As if trying to talk themselves into the idea that there might be a wave of liberal politicians inspired by Obama like he was the black JFK, NPR’s Morning Edition on Thursday tried to make national news of a Democrat running in Iowa for the Secretary of State job.
“Meet Brad Anderson,” began NPR reporter Don Gonyea. “He was the spokesman for Obama's 2008 Iowa campaign. Four years later, he ran the president's entire Iowa operation. Now, Anderson has a new candidate: himself.” But get a load of how much Brad overplays the inspiring wonders of Obama’s achievements:
BRAD ANDERSON: He has inspired me in terms of not only his words, but really what he has been able to accomplish -- incredibly challenging economy and turning that around. In terms of the issue of health care reform, that is personally important to me and my family, that has a pre-existing condition, he is just an inspiring guy.
Gonyea then brings in establishment journalist and author Alan Ehrenhalt to suggest that “gridlock” might be destroying the hope of a wave of Obama-inspired candidates:
ALAN EHRENHALT: Obama is an eloquent and, at times, charismatic figure. But you have to weigh that against the sense of deadlock and the absence of possibility that pervades all levels of government right now.
GONYEA: Ehrenhalt wrote the book The United States of Ambition, which examines why people run for office. Regarding a possible Obama generation of candidates, he says it's simply too early to tell if one will materialize. He says most Obama volunteers are still years from running for office. They're working on careers and starting families. But in addition to than that, he says we simply may not see a candidate boom, like after JFK and Reagan.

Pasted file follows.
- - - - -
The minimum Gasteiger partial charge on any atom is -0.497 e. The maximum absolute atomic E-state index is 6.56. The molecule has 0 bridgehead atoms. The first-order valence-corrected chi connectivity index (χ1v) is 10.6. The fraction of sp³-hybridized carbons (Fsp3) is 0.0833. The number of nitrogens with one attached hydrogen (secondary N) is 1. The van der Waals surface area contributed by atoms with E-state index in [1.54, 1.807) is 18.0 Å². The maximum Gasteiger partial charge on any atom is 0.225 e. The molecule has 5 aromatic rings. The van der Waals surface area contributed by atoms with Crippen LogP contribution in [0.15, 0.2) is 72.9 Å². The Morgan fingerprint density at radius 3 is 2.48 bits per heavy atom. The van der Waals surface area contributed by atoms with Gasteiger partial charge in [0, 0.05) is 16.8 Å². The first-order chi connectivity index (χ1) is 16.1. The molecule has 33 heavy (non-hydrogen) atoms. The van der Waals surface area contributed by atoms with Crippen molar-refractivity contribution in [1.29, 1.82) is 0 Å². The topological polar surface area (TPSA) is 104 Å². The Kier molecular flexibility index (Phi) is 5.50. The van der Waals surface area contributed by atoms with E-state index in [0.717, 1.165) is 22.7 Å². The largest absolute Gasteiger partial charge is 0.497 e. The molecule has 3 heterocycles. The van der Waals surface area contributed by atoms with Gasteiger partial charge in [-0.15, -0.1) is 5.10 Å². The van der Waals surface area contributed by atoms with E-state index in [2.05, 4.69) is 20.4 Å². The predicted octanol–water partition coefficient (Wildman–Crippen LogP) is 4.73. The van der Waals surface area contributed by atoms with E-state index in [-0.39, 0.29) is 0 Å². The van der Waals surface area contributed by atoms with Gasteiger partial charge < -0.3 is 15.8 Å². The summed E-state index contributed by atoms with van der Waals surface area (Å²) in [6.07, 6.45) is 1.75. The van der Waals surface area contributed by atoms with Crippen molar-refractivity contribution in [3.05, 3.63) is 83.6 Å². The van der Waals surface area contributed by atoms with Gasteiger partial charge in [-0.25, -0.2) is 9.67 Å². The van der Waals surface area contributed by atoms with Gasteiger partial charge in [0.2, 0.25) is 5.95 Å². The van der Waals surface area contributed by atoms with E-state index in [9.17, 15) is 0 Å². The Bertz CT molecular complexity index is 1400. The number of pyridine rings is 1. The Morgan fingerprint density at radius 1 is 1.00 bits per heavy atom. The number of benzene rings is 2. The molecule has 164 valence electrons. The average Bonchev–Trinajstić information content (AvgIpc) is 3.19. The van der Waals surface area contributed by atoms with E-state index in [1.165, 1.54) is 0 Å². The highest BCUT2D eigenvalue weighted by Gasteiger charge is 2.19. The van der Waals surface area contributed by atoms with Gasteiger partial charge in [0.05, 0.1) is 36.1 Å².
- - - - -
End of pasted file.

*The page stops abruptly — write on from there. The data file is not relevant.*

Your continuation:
EHRENHALT: Gridlock is a factor that works against people wanting to enter politics. I think that that is a discouragement to running for any office, even if it's state legislature or city council.
We’ll be hearing more of this if Republicans take the Senate to compound "gridlock" for Obama’s remaining two years in office. Anderson and his friend the NPR reporter tried to make voter ID the “civil rights issue” of the century:
ANDERSON: As you all know, this race used to be a sleepy little race about mechanics liens and business filings. And it's now become a national race about what I believe one of the most important civil rights issues facing our generation, which is the right to vote.
GONYEA: That's the main theme of his campaign, his belief that Republicans in Iowa and elsewhere have pushed voter ID laws and other measures that make it harder for people to vote.
Democrat-sympathizing reporters have trouble noting that large majorities back asking for an ID at the polls -- try 70 percent of Americans, even 52 percent of Democrats. Gonyea somehow couldn't face the polling reality.
At least Gonyea turned to the Republican in the race, Paul Pate, to accuse Anderson of being a “partisan political operative” running for a nonpartisan job. Plus, Gonyea had to admit, “Obama's approval ratings aren't what they once were in Iowa.”